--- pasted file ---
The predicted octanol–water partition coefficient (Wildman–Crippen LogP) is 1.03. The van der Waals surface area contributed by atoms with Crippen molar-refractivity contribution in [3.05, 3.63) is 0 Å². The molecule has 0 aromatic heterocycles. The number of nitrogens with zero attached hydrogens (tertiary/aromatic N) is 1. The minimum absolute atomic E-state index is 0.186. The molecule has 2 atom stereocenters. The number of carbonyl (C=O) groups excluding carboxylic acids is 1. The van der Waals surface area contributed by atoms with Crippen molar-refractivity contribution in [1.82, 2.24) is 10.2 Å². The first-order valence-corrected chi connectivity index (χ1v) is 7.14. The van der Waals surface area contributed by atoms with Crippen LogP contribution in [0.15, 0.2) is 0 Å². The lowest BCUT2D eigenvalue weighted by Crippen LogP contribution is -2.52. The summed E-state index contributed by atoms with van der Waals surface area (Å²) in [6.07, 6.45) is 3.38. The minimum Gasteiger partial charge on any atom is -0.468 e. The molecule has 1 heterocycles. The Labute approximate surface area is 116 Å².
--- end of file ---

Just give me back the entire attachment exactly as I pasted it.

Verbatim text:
The predicted octanol–water partition coefficient (Wildman–Crippen LogP) is 1.03. The van der Waals surface area contributed by atoms with Crippen molar-refractivity contribution in [3.05, 3.63) is 0 Å². The molecule has 0 aromatic heterocycles. The number of nitrogens with zero attached hydrogens (tertiary/aromatic N) is 1. The minimum absolute atomic E-state index is 0.186. The molecule has 2 atom stereocenters. The number of carbonyl (C=O) groups excluding carboxylic acids is 1. The van der Waals surface area contributed by atoms with Crippen molar-refractivity contribution in [1.82, 2.24) is 10.2 Å². The first-order valence-corrected chi connectivity index (χ1v) is 7.14. The van der Waals surface area contributed by atoms with Crippen LogP contribution in [0.15, 0.2) is 0 Å². The lowest BCUT2D eigenvalue weighted by Crippen LogP contribution is -2.52. The summed E-state index contributed by atoms with van der Waals surface area (Å²) in [6.07, 6.45) is 3.38. The minimum Gasteiger partial charge on any atom is -0.468 e. The molecule has 1 heterocycles. The Labute approximate surface area is 116 Å².